Prof. Tony Kashani: « Either we will change and build solidarity for a better and just world or become extinct »
Professor Tony Kashani. DR.
Mohsen Abdelmoumen: If Hillary Clinton becomes president, will the United States have elected a president or a war leader? At the death of Gaddafi, Hillary Clinton said “We came, we saw, he died”. Doesn’t this reference to the sentence of Jules César summarize the personality of Hillary Clinton as a war leader of the empire?
Prof. Tony Kashani: What is most disturbing about that line, which she delivered to a CBS reporter on national TV is that she did it with laughter and demeanor of a conqueror. Let’s bear in mind that this happened literally moments after she learned that the deposed Libyan leader Muammar Qaddafi had been killed. Of course, we know what a disaster that military intervention was, and the aftermath is even worse, costing American and Libyan lives, leaving Libya a failed state with no hope for stability anytime soon. Lire la suite »
Ron Jacobs. DR.
What do Frantz Fanon and Algerian Revolution represent for you?
Frantz Fanon is to me an anticolonialist writer who, perhaps more than any other writer familiar to me, explains the nature of European and US colonialism and imperialism and its effects on the colonized and the colonizer. When using his writings as a viewfinder, I am able to understand the psychological meanings of imperialism and the resistance to it. This applies to situations overseas and in what the Black Panthers and others called the internal Black colony in the United States. Lire la suite »
John Stauber. Credit Cecilia Nguyen
Mohsen Abdelmoumen: In your book coauthored with Sheldon Rampton “Toxic Sludge Is Good For You: Lies, Damn Lies and the Public Relations Industry”, you make a statement without concession on lobbying and democracy. In your opinion, can we evoke a democracy with a hegemony of lobbies? Do not you think that it is rather about a plutocracy?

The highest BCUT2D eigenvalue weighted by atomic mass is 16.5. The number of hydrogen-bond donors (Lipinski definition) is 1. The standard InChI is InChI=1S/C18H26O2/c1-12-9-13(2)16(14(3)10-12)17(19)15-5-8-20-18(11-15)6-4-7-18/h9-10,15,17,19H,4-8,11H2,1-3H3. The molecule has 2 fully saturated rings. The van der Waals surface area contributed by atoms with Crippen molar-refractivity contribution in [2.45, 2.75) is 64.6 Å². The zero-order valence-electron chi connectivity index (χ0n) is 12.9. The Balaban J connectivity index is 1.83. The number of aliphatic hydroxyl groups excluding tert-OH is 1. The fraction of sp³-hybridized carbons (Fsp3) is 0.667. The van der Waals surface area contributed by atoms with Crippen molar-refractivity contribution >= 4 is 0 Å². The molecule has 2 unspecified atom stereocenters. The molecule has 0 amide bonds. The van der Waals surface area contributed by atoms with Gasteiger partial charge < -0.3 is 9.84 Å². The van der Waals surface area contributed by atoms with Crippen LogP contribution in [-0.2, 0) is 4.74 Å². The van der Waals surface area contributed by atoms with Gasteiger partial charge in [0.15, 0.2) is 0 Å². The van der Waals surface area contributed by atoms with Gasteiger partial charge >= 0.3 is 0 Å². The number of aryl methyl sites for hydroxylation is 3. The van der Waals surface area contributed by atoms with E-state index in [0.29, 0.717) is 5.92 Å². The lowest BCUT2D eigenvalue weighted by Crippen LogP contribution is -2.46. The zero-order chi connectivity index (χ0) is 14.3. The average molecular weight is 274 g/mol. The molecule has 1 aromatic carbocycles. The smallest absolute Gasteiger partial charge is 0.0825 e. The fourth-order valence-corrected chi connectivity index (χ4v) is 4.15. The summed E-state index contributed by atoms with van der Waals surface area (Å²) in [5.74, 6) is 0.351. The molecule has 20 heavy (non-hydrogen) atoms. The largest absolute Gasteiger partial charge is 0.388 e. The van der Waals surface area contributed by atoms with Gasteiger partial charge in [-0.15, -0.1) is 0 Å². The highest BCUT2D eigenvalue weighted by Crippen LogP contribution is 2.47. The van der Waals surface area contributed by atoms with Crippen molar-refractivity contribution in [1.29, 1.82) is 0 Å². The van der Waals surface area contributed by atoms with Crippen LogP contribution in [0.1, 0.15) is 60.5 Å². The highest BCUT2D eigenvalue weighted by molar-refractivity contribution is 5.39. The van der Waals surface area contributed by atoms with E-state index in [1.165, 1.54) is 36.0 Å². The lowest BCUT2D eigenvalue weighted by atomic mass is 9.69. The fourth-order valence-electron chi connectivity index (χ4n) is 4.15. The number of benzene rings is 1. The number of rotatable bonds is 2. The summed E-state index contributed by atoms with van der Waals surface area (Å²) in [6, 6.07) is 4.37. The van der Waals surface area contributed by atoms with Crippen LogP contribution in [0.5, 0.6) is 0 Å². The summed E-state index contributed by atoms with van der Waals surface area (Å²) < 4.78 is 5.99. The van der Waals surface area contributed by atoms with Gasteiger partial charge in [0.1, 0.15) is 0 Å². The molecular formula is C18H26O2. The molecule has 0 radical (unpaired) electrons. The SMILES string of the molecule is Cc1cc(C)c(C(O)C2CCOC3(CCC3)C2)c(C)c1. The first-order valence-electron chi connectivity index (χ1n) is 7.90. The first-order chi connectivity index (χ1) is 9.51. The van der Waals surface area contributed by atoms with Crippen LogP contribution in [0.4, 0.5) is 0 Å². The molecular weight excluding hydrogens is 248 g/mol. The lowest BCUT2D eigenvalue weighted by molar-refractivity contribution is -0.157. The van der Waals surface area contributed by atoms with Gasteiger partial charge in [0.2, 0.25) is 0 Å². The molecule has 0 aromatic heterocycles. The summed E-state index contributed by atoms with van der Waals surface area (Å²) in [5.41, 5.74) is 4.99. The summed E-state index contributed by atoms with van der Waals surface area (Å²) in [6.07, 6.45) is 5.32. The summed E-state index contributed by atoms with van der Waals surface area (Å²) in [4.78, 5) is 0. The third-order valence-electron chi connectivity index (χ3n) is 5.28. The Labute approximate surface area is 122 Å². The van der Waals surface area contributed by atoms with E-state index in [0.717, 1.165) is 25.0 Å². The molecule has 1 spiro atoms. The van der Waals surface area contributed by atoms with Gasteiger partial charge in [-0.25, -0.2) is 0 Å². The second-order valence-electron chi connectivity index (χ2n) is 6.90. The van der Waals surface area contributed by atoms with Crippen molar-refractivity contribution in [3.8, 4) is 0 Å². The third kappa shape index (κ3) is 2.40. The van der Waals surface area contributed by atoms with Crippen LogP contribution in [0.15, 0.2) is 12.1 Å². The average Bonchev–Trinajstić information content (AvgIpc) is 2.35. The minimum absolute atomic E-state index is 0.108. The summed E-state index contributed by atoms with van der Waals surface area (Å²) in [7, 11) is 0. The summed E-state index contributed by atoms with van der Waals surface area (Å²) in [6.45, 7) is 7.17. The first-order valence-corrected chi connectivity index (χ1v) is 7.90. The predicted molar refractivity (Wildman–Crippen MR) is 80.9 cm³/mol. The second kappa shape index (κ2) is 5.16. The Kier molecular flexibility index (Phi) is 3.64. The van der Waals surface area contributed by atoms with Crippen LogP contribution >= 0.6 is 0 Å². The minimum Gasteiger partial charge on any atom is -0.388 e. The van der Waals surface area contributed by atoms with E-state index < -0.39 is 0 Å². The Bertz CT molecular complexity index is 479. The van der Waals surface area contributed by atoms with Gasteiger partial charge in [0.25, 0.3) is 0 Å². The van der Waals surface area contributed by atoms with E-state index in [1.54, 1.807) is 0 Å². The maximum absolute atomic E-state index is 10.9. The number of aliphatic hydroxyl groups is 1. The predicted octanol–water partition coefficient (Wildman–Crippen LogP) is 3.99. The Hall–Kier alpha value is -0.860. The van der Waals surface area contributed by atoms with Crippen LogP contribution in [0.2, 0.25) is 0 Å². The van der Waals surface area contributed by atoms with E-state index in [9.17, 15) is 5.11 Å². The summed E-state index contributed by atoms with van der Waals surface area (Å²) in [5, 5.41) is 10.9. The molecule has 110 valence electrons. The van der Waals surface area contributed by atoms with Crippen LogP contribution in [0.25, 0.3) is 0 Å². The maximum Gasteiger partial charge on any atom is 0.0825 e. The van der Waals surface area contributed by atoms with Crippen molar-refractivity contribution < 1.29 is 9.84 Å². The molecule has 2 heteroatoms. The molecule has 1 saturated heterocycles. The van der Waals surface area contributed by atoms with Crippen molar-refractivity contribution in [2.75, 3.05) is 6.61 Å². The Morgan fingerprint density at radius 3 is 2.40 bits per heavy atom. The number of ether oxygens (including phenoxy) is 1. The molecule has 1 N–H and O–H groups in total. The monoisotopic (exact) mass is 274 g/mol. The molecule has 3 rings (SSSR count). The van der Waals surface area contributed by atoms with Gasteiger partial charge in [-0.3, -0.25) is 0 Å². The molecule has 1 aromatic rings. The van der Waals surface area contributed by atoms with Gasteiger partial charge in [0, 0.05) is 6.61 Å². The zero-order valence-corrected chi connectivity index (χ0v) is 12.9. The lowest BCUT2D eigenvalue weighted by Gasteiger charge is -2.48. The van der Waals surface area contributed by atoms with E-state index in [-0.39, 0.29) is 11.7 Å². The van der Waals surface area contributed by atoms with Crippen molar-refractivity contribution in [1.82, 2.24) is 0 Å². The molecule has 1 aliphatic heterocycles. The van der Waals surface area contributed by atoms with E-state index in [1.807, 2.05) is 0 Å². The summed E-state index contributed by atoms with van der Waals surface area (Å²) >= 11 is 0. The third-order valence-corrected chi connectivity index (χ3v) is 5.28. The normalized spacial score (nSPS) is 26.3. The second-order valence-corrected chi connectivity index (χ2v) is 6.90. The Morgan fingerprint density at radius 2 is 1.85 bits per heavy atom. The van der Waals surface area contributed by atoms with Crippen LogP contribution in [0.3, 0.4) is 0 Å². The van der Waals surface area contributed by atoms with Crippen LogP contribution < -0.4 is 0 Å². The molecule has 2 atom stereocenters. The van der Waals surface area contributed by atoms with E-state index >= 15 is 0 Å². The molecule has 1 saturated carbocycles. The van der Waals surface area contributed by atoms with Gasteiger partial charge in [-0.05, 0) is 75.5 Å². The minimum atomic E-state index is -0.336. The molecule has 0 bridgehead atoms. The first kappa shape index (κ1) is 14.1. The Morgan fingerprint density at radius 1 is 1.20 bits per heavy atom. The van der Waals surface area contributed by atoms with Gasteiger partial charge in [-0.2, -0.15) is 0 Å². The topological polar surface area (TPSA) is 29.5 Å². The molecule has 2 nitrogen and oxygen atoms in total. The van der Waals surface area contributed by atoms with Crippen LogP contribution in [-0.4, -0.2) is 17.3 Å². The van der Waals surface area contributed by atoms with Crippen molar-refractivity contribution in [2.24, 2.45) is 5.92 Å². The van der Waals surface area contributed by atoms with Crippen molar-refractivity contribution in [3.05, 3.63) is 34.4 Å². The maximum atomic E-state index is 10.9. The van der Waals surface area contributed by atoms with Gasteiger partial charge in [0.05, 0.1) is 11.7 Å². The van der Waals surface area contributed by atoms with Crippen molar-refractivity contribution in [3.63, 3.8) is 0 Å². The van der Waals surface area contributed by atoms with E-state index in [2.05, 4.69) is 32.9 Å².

John Stauber: That book, my first of six for the Center for Media and Democracy, is my tour de force. It exposes how modern propaganda is conducted in the United States by public relations (PR) professionals whose job is to protect the powerful and their corporate wealth from democracy. Lire la suite »
Pr. Joseph Natoli. DR.
Mohsen Abdelmoumen: Can we evoke the notion of democracy in the United States?
Pr. Joseph Natoli: Who « evokes » and « invokes » it more than the plutocrats who operate behind its screen?
Two levels of operation here: Sovereign power rests with the people who elect representatives who wield that power for them. In terms of what is actually going on, market values have shaped a cultural imaginary more or less commonly shared which feeds a plutocratic regime while at the same time is blind to it.
Because cultural imaginaries float within an ever changing universe of spin and signification, which capitalism itself profits by and cannot escape, market values and plutocracy itself cannot reach an unassailable determinacy. Lire la suite »
John Bellamy Foster: « The only force that can combat imperialism today is a worldwide struggle of workers »
Pr. John Bellamy Foster. DR.
Mohsen Abdelmoumen: Can we consider you a modern Marxist?
John Bellamy Foster: What is meant by “modern” nowadays is always a complex topic, but setting that aside I would answer Yes, in the concrete sense that I am a engaged in the development of historical materialism in the present and see my analysis as part of a broad revolutionary intellectual heritage and scientific tradition going back to Marx. I am particularly concerned with the reunification of Marxism in theory and practice, transcending the Cold War divisions, which split apart Marxism as well, and building on the classical historical materialist tradition. Lire la suite »
Robert Hunziker. DR.
Mohsen Abdelmoumen: How do you explain the failure of all climate conferences? And what is still the utility of these conferences?
Robert Hunziker: The reason for failure of the Conference of the Parties (“COP”) has primarily been a result of sharp differentiation of opinion between “developed countries” and “developing countries” with the latter insisting that the developed countries should carry the burden of resolving, and controlling or reducing planetary climate change as a result of their spewing excessive emissions, principally carbon dioxide (CO2). Lire la suite »